American capitalism differs from other societies in its historical focus on both the creation of wealth and the reconstitution of wealth through philanthropy. In 1957, Historician Merle Curti argued that “philanthropy has been one of the major aspects of and keys to American social and cultural development”. The implicit social contract allows rich Americans to retain most of their wealth from taxation. In return, they voluntarily give much of it back to society, in projects of their choosing. The notion exists that wealth beyond a certain point should be invested back in society to expand opportunity for future generations. In this way John D. Rockefeller, the richest man in American history, gave back 95 percent of his wealth before he died.
The legitimacy of American capitalism has in part been upheld through voluntary donations from the rich. Social norms regulating donations differ markedly between Europe and the United States, not only for the rich. In the United States, around 2 percent of GDP is donated to charity each year; about ten times higher the ratio of European countries. Based on tax data, Fortune Magazine estimates that the 400 highest earning Americans donate $15 billion to charity each year, or around ten percent of their annual income. Compared to other donors, wealthy Americans are more likely to donate to education and the arts but less likely to donate to religion.
Much of the new wealth created historically has thus been given back to society. This has had several feed-back effects on capitalism. For one, the practice has limited the rise of new dynasties. Another positive feed-back mechanism is that the donations to research and higher education in particular has allowed new generations to become wealthy. In his lifetime, Rockefeller alone established many important institutions, including the University of Chicago, Spelman College, The General Education Board, National Bureau of Economic Research, Brookings Institution, and the Rockefeller Foundation. The University of Chicago is not the only great private research universities created through individual philanthropy. The same is true for Stanford, MIT, Johns Hopkins, Carnegie-Mellon, and Duke.
Lastly the practice of philanthropy creates legitimacy for capitalism among the public. Bill Gates, the richest man in America, accumulated his wealth using famously sharp elbows. Yet his is one of the most popular people in the country. In one public Pew poll, he was viewed favorably by 69 percent and unfavorably by only 15 percent of the public, the best numbers of any public person polled. Similarly according to Gallup Bill Gates in the most admired man in America who is not a current or former President.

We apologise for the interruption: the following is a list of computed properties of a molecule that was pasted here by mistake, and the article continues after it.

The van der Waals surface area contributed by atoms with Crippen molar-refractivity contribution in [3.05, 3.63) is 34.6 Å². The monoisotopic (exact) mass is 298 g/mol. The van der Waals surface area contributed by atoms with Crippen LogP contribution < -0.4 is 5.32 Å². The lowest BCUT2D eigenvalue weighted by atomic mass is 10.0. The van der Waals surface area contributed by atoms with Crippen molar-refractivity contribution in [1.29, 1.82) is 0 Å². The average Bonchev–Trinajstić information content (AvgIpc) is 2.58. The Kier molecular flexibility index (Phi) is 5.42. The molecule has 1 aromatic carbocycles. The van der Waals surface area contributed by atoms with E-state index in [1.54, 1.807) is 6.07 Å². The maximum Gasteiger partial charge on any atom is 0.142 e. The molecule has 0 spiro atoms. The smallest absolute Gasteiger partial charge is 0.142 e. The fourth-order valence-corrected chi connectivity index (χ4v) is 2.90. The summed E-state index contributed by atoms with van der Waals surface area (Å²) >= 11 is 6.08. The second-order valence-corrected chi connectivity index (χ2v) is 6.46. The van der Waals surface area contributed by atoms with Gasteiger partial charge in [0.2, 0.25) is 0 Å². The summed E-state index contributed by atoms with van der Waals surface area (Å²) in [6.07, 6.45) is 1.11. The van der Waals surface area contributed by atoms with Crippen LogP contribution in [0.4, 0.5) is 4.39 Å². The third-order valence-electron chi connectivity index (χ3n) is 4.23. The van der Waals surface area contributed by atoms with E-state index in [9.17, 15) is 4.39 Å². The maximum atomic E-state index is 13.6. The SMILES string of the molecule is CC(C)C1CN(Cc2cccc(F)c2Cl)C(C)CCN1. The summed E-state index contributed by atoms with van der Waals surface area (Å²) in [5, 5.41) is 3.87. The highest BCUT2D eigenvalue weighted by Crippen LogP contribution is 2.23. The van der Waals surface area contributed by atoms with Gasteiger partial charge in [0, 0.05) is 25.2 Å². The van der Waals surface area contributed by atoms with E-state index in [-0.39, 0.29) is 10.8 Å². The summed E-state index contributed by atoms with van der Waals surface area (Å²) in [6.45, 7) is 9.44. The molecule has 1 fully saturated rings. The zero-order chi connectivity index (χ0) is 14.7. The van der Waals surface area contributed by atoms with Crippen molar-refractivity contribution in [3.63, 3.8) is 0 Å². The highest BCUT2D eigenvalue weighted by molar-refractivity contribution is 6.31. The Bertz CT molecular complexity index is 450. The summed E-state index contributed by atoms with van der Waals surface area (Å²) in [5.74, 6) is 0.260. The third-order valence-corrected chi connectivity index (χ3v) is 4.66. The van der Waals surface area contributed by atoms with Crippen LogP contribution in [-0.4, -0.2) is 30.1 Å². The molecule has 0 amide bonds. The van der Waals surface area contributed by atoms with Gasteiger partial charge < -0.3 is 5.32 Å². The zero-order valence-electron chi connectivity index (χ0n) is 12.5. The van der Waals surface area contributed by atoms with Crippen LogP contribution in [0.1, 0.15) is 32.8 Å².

Scholars Asc and Phillips have disused the “entrepreneurship-philanthropy nexus” at length, arguing that “[m]uch of the new wealth created historically has been given back to the community, to build up the great social institutions that have a positive feedback on future economic growth.” Asc and Phillips describe the importance of these norms in American economic history: “For Carnegie, the question was not only, ‘How to gain wealth?’ but, importantly, ‘What to do with it?’ The Gospel of Wealth suggested that millionaires, instead of bequeathing vast fortunes to heirs or making benevolent grants by will, should administer their wealth as a public trust during life”. Charitable instincts amongst highly successful entrepreneurs is relevant for economic development, in a time where there is global concern that rich dynasties will dominate capital ownership by investing inherited wealth. The combination of opportunities to create new wealth and philanthropy has so far ensured that Anglo-Saxon societies are characterized by new wealth, compared to countries such as France where inherited wealth plays an increasingly important part in the economy.
Dr. Nima sanandaji is a frequent writer for the New Geography. Dr. Tino Sanandaji is a full-time researcher at the Research Institute of Industrial Economics (IFN) in Stockholm. They have co-authored “SuperEntrepreneurs – and how your country can get them” (Center for Policy Studies) which has received considerable media impact during recent weeks.
Bill Gates photo by PauloHenrique.
Acs, Z.J., and R.J. Phillips (2002). “Entrepreneurship and philanthropy in American capitalism”. Small Business Economics, 19;3:189-204.
Curti, M. (1957). "The History of American Philantropy as a Field of Research", The American Historical Review, 62;2:352-363. De Tocqueville, A. (1966), reprint from original 1835 publication. “Democracy in America”, New York, NY: HarperCollings.
Fortune Magazine and CNN Money (2010). "The $600 billion challenge", 2010-06-16. Blog post availiable on http://features.blogs.fortune.cnn.com/2010/06/16/gates-buffett-600-billion-dollar-philanthropy-challenge/ when last checked 2013-12-31.
Lester, S., W. Sokolowski and Associates (2004). “Global Civil Society: Dimensions of the Nonprofit Sector, Volume Two”, Bloomfield, CT: Kumarian Press.